Thinking Of Renting Out Your Boat?

By Charles Fort

The happiest days in the life of a boat owner might be the day you buy it and ... the day you rent it out? See if Peer-To-Peer Boating Is For You.

Photo of smiling boatersIf you want the joy of boating without owning one, peer-to-peer rental may be for you. (Photo: Chris-Craft)

As boat owners, we all know that even when we're not using our boats, they still cost us money. Slip fees, insurance, and maintenance don't stop just because our boats are sitting at the dock. At the same time, there are lots of people who aren't ready to invest in a boat, but who still want to get out on the water. To bridge these two boating groups, a new concept called peer-to-peer (P2P) boat rental has emerged. Let's take a look at how it works, and what to consider before you jump in.

For a few years now, people with underused assets, such as cars, bicycles, rooms, and even entire houses, have been connecting via P2P websites to others who want to rent them for a few hours, a day, or a week. Companies such as Airbnb, which allow people to rent out unused rooms on a daily basis, have been around for a few years, and the concept has now migrated to boats. With P2P rental, boat owners can collect some money on days their boats would otherwise sit at the dock or on the trailer. Non-boat owners can get on the water when they want, and let someone else handle the costs of ownership. Vacationers can rent boats far from their normal cruising area, opening up new waters to explore.

One advantage for those looking to buy a boat is that it's possible to rent a model you're considering buying so that you can get a whole day's use to evaluate it. Often P2P boats are fully loaded, unlike many traditional rentals, which normally are pretty basic in order to sustain daily use. If you're interested in fishing, for example, P2P owners will often rent their boats fully rigged.

Is it possible to make money renting out your boat this way? Maybe. According to Aaron Hall, founder of the P2P website Boatbound, you can often pay for your expenses by renting your boat once or twice a month, and some boat owners in hot markets can make money on top of that. Like any renting situation, P2P rentals aren't without risks and rewards. Here's what you need to know before you dive in as an owner or renter.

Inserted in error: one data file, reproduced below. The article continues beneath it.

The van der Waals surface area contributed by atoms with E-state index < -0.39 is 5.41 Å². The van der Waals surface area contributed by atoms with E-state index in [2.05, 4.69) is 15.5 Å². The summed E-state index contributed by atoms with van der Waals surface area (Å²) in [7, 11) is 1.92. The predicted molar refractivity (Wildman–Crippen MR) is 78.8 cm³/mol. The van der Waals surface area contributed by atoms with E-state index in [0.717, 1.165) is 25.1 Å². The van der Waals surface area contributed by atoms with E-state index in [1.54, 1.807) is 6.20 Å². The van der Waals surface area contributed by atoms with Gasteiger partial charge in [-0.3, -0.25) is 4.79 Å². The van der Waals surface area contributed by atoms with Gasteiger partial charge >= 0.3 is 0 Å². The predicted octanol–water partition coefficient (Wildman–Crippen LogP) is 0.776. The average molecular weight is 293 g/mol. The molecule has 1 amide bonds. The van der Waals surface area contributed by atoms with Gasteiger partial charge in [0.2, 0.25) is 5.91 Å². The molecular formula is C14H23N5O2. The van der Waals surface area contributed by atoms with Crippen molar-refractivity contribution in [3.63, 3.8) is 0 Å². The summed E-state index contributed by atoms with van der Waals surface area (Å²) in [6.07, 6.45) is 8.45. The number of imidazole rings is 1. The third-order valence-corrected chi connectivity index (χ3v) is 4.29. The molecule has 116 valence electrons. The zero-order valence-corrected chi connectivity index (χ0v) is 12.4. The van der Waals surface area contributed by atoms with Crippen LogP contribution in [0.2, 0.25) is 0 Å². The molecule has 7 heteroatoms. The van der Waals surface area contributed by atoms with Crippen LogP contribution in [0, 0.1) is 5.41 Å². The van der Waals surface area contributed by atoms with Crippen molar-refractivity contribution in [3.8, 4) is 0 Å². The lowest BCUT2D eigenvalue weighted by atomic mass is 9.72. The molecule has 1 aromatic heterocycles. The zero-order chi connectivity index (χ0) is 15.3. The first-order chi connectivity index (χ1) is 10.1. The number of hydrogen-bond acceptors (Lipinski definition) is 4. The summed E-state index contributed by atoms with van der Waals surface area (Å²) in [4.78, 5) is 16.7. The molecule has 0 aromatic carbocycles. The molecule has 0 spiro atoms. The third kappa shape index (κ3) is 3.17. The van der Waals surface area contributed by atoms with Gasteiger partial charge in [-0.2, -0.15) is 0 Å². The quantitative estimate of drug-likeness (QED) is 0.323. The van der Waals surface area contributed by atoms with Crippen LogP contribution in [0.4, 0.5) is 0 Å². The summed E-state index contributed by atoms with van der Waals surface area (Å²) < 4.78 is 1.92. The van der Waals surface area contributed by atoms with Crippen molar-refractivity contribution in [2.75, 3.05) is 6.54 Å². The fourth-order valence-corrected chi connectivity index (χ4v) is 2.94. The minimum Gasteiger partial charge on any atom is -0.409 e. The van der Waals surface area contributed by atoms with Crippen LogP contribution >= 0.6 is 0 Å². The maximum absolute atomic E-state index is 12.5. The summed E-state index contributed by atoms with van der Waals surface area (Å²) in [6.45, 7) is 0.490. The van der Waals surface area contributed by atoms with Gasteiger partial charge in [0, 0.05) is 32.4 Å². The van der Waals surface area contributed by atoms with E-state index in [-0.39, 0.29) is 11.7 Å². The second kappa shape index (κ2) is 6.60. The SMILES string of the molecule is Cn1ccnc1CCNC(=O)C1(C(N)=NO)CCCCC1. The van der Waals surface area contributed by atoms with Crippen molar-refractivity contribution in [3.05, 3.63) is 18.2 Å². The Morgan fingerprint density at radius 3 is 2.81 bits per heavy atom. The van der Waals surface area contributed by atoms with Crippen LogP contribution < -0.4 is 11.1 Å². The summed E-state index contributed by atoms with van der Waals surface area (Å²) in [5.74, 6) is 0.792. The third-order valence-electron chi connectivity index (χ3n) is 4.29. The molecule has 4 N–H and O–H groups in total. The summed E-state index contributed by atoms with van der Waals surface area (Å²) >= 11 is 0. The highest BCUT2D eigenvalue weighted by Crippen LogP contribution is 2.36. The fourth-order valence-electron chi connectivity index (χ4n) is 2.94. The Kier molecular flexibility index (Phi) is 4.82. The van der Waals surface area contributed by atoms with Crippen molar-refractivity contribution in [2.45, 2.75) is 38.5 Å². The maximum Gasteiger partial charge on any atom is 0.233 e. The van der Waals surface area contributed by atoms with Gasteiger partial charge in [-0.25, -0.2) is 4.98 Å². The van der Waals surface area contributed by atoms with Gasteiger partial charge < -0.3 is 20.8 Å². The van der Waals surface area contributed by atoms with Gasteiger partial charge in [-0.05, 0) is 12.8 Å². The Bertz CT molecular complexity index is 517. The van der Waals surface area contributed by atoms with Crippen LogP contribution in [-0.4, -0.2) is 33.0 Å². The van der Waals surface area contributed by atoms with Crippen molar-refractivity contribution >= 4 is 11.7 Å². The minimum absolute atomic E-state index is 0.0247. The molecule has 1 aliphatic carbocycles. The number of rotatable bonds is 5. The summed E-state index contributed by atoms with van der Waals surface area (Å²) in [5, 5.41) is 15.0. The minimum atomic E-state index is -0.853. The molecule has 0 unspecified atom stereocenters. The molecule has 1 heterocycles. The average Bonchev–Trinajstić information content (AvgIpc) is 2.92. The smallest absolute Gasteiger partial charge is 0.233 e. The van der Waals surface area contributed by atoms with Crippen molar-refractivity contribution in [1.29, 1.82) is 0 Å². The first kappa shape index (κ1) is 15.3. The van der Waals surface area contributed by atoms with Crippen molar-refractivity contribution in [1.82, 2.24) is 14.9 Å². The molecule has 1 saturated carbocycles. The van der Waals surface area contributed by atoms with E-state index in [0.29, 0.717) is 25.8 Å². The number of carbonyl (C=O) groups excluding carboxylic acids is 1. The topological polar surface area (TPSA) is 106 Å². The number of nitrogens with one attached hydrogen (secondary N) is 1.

How It Works

Boat owners list their boats on a P2P website, such as Boatbound.com, Boatsetter.com, or Cruzin.com. Potential renters browse boats of all types and sizes, and once they find something they want to rent, the website handles the transaction from start to finish. Owners set their own price based on the market, as well as required deposits. Insurance should be included in the price with a deductible, which is often $500, or 2 percent of the boat's value, whichever is greater. Many boat owners set the deposit so it will cover the deductible. Some P2P companies also contract with BoatUS for on-the-water towing.

Screenshot of a peer-to-peer rental website listingPeer-to-peer rental websites make listing or finding a boat easy.

Boat owners often find it hard to imagine renting their boat to a perfect stranger. Their biggest concern? How do I know a renter will take care of my stuff? The flip side to this is that a renter doesn't want a boat that's not safe, or that can barely make it out of the marina. While there is a certain element of trust, the answer combines something eBay has been doing for years — buyer and seller reviews — with vetting for both renter and boat. If your product is good, you get a good review; if your buyer is good, he/she gets a good review. If either gets poor reviews, it's not likely they'll be able to continue to participate. The same concept is used for P2P boat rentals, with the addition that a renter is further vetted and the boat has to meet certain qualifications.

You wouldn't rent your pride and joy to someone you know nothing about, so P2P companies typically require renters to complete a questionnaire and affidavit, meet age requirements, have a valid driver's license, and possess a minimum of two years of boating experience. P2P companies also require that the owners receive a deposit from renters to cover contingencies like minor damage, missing life jackets, or failure to refuel the boat. In the end, though, it's the owner who has to feel comfortable renting to an individual, and there's really no standard format. Hall says owners can talk to potential renters on the phone, meet them in person, or even take them out on a cruise around the marina until they're comfortable.